United States silver certificates are paper money once backed by silver held in U.S. Treasury vaults. Until 1968, the holder of a certificate could take it to an appropriate bank and redeem it for an amount of silver equal to the bill’s denomination. Though no longer redeemable for silver, all silver certificates remain legal tender. If a silver certificate is collectible, it can be worth much more than its face value — even thousands of dollars, depending on its rarity and condition.
In an age of credit cards and cryptocurrency, references to silver certificates seem to be relegated to numismatic websites and old television shows. While they are no longer produced, silver certificates are still legal tender. Some can easily be overlooked, a slightly odd-looking bill hiding between more familiar ones in your wallet.
Silver certificates have a long history stretching back to 1878, when they were created to facilitate the legitimate trading of silver. Since then, they have gone through many design changes over the years, and today, they’ve become a form of collectible American monetary history. Most silver certificates are worth only a small premium above their face value of one dollar, but the rarest silver certificate dollar bills can be worth thousands of dollars.
What are silver certificates?
United States silver certificates are a form of paper money issued shortly after an 1873 law repealed the Coinage Act, which had allowed individuals to bring silver to the United States Mint and have it minted into silver dollar coins free of charge.
The new printed Federal Reserve notes were redeemable for silver from the U.S. Treasury upon demand. Similar to today’s U.S. currency, the certificates came in multiple denominations that indicated how much silver they could be redeemed for.
A brief history of the silver certificate dollar bill
In early United States history, banks had greater control over paper currency. Any bank could issue a note and claim that it could be redeemed for gold or silver. The catch was that the note had to be redeemed at that specific bank.
Because of this, it was not difficult for a dishonest individual to make arrangements with a printer and create counterfeit notes from a bank that was either located far away or altogether nonexistent. Because there was no federal standard, it was only when the payee attempted to redeem the note that they realized they had been scammed.
Understandably, the general public began to lose trust in paper currency. Insisting on gold or silver for transactions kept them from being cheated. It also led to large withdrawals of silver and gold from bank reserves. Large purchases became difficult and inconvenient because of the sheer number of coins needed for each transaction.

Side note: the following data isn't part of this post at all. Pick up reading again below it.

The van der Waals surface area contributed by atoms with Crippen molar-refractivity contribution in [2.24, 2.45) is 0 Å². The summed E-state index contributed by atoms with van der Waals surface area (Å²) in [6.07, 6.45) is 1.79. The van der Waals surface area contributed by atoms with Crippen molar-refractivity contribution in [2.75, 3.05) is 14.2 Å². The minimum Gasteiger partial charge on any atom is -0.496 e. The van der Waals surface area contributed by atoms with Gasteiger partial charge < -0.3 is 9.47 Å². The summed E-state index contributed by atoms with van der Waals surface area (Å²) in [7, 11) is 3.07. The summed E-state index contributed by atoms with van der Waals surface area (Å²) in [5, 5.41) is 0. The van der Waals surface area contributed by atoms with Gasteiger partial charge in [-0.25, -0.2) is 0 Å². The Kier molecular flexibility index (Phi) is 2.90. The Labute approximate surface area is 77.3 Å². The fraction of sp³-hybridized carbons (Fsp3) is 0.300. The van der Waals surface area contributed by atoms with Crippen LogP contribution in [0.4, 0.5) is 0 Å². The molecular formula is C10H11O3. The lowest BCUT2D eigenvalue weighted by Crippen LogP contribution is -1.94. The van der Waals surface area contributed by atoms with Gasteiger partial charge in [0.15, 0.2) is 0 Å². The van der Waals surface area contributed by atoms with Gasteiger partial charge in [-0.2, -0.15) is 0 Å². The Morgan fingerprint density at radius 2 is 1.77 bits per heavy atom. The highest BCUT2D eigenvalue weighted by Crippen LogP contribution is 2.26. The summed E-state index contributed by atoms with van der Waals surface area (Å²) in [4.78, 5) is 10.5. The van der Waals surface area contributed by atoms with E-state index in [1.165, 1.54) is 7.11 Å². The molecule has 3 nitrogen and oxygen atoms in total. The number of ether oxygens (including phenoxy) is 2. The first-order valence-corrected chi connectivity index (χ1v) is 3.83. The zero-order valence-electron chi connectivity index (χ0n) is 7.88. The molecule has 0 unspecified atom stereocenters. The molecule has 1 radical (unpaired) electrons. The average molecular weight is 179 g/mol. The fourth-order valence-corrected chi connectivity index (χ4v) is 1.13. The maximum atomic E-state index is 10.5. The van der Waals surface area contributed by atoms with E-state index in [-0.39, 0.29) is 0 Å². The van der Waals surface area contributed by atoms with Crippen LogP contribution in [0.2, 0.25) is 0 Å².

Restoring trust in paper money
The United States government needed to restore public trust in paper money and make larger purchases more convenient. In 1878, Congress passed the Bland-Allison Act, a law that allowed the federal government to issue silver certificates. These certificates served as proof that the Treasury had stored the silver dollars in Treasury vaults, which could be redeemed by the bearer on demand.
The law also obligated the government to purchase large amounts of silver each year, worth between $2 million and $4 million. This drove up the value of silver, while the guaranteed value of the certificates made large transactions more convenient.
Discontinuation of the silver certificate
For many years, the face value of a silver dollar was greater than the value of the silver that went into the coin. But in the early 1960s, a rise in demand for silver also increased its market price.
To avoid a shortage of silver bullion, the U.S. government announced the retirement of silver certificates in 1963. Individuals who held certificates could continue to redeem them for silver coins until March 1964. Silver certificates could continue to be exchanged for the equivalent dollar amount in silver bullion granules until June 1968, after which point it was no longer possible to redeem silver certificates.